MathOverflow is a question and answer site for professional mathematicians. Join them; it only takes a minute:

Sign up
Here's how it works:
  1. Anybody can ask a question
  2. Anybody can answer
  3. The best answers are voted up and rise to the top

Here is the essence of a problem I have run in to: I have a finite poset D with a terminal object. If I formally invert all of the morphisms, and add these into my diagram, does the new diagram D' still commute?

I think that the resulting diagram will still commute basically because I have done a lot of examples. Working out a few examples you can see that it basically follows by doing it for the "commutative triangle", and applying this finitely many times. It feels like I should be able to do some kind of messy induction, but I do not really want such a proof cluttering up my work.

Is there a reference I could quote for a result like this? It seems like if it is true it should be a "folk lemma".

Of course, if you have more relaxed criteria for when the result will hold, that would be helpful too.

Also if you know of a conceptual proof which does not fall back on some messy induction, that would be wonderful!

EDIT: An example might help to clarify my question. (How do you draw diagrams on MO?)

 ^   ^
 |   |

is my poset. b is the terminal object. Now say someone told you that this was actually a subcategory of a larger category, and in that larger category all of the arrows were invertible. Now consider the larger diagram consisting of the 4 original arrows and their inverses. Is this diagram also commutative? Yes! It is just one or two lines of formal manipulation.

share|cite|improve this question
In your diagram above, after inverting you will have two arrows from A to D: one from A to B followed by the formal inverse from B to D, and the formal inverse from A to C followed by the arrow from C to D. To clarify: you're asking that these compositions should coincide? Are you assuming that it's possible to formally invert all your morphisms? – Tom Church Apr 16 '10 at 17:57
Yes, Tom, that is exactly what I mean. I do not seem to be able to express myself very well today. – Steven Gubkin Apr 16 '10 at 17:58
up vote 5 down vote accepted

There is an easy conceptual proof using the fact that the category obtained by formally inverting all the arrows in a category C is equivalent to the fundamental groupoid of the nerve NC of C, and that the nerve of a category with a final object is contractible. Without the assumption of a final object your assertion is false in general, e.g., reverse the arrows from c in your example.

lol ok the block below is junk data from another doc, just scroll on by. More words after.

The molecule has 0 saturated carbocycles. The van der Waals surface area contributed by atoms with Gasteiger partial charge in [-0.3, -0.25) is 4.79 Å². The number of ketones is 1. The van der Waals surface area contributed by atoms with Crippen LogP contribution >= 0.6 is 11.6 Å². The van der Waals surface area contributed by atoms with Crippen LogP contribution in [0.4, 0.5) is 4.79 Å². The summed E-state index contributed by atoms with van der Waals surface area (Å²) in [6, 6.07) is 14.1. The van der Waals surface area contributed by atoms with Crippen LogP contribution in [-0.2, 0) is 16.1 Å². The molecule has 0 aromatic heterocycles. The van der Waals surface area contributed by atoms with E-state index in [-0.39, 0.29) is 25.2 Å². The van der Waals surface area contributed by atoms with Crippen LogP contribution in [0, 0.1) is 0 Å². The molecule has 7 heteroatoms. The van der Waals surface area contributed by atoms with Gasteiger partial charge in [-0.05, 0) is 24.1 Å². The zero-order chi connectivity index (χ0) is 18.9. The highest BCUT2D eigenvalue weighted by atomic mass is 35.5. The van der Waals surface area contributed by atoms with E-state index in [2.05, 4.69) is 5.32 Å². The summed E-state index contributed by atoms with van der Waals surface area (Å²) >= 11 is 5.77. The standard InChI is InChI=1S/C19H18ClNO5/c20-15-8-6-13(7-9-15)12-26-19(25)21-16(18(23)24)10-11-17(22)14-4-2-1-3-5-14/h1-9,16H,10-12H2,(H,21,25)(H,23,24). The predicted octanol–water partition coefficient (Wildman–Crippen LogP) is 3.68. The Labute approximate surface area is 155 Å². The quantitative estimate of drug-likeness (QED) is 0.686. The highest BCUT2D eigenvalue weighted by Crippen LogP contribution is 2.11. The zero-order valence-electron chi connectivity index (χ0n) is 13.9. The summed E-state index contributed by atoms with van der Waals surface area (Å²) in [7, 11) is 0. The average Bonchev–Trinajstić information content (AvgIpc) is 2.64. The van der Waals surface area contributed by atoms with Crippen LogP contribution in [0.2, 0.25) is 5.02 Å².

But it should also be easy to prove by induction: for any zigzag of arrows between a and b, the corresponding map in the category with all arrows inverted, when composed with the map from b to the original terminal object, is equal to the map from a to the original terminal object (this is by induction); and so any two maps from a to b in the category with all arrows inverted are equal. In symbols: let me write $t_x$ for the unique morphism in C from $x$ to the terminal object and $[f]$ for the image of $f$ in the category with all arrows inverted. Suppose $[f_1]^{\pm 1} \cdots [f_n]^{\pm 1}$ is a typical map in the category with all arrows inverted with domain $a$ and target $b$. Then the inductive claim is that $[t_b] [f_1]^{\pm 1} \cdots [f_n]^{\pm 1} = [t_a]$, and so $[f_1]^{\pm 1} \cdots [f_n]^{\pm 1} = [t_b]^{-1} [t_a]$.

share|cite|improve this answer
Awesome. I considered the counterexample to the general version of the question, and this is why I added the existence of a terminal object to my suppositions. So your conceptual proof fails for this example because you end up with a circle which is not contractible! Pretty neat! I accepted you answer for the conceptual treatment, but I still do not quite see the induction. What are you inducting over exactly? I must be really dense today... – Steven Gubkin Apr 16 '10 at 18:13
I explained more clearly what the inductive claim is. – Reid Barton Apr 16 '10 at 18:30

Your Answer


By posting your answer, you agree to the privacy policy and terms of service.

Not the answer you're looking for? Browse other questions tagged or ask your own question.